Last year, the weirdest college football season any of us can remember had its clown prince in the apotheosis of Weird Northwestern Football.
A season beset by plague welcomed with open arms a Northwestern team built around strangling the hell out of football games and Not Committing Penalties. At some point, it becomes trite to relitigate the quality of football Northwestern attempted to play last year, but they were certainly successful at whatever it is they did. Was Peyton Ramsey good? Who cares? The offense kinda worked often enough. The defense was undeniably good. Did that make the team good? Well, it certainly got them within a quarter of having a play-in game to the College Football Playoff. Whether or not you think that’s a good football team is between you and your god.
It was above all else from my vantage point an extremely easy year to write about. We got Swaggering Fitz, complete with anecdotes about how in ashrams, if your phone goes off you get a toe removed, and wouldn’t that be great if we could do that here. We laughed at Nebraska. We got a suitable bushwhacking of Illinois that may have been a mistake after the Illini brought in Actually Good Coach and part-time meme, Bret Bielema.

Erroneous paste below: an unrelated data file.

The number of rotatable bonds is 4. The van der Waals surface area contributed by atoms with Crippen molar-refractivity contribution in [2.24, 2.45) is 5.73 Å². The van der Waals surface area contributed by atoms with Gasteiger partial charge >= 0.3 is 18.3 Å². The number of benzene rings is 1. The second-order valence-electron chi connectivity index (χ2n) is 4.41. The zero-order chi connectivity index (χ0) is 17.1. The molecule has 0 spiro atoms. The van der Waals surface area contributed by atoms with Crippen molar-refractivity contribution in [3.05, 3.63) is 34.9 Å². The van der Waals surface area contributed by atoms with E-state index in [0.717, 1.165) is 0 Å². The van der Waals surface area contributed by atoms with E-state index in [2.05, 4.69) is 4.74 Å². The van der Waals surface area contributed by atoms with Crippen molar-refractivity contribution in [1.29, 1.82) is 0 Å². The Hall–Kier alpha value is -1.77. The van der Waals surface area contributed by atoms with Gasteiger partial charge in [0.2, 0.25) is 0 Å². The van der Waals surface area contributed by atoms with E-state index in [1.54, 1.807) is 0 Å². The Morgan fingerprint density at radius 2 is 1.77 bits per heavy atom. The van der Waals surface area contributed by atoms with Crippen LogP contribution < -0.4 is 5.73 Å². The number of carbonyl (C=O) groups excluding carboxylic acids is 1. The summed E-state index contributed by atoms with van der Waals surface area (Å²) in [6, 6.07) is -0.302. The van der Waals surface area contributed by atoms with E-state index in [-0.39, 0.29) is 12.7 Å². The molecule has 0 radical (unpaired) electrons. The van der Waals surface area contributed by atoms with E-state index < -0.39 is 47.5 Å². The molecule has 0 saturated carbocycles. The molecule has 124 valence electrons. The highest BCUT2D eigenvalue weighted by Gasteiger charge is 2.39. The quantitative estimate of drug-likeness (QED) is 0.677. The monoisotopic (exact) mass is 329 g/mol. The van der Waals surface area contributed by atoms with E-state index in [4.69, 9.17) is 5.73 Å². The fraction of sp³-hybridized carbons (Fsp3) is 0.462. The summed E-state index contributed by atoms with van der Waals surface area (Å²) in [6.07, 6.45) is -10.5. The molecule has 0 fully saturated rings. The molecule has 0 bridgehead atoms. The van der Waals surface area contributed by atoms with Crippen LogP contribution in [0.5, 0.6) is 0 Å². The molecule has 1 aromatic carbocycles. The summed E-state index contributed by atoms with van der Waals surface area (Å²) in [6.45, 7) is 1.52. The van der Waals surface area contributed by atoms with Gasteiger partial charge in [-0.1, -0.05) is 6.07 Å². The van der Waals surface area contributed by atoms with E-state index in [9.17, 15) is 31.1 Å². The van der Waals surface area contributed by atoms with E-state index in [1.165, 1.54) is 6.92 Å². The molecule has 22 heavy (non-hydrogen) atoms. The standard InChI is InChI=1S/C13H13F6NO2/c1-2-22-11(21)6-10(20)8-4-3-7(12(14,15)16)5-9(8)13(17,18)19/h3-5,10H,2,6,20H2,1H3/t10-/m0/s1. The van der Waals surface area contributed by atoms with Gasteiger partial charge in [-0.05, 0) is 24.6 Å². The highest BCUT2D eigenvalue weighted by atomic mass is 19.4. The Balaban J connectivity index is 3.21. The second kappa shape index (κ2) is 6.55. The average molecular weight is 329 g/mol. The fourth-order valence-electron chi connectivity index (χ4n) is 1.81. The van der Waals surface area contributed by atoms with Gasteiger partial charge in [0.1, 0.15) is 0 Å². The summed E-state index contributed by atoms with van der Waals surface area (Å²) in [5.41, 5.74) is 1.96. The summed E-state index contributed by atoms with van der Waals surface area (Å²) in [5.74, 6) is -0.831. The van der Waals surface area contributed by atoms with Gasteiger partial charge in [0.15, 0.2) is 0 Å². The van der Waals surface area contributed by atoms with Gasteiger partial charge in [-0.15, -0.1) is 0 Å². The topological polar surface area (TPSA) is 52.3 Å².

And leading the way was the very weird, uncomfortable Covid season played by a weird and uncomfortable team.
Things fit together in a very neat narrative package.
Northwestern in 2021 is a different animal.
There is no easy narrative thread to write about this season. The pandemic is over, even if bodies continue to stack in hospital beds. Ryan Field will be full, I am vaccinated, I will be in the crowd yukking it up with friends, and I’ve reached a point of fatigue with All This.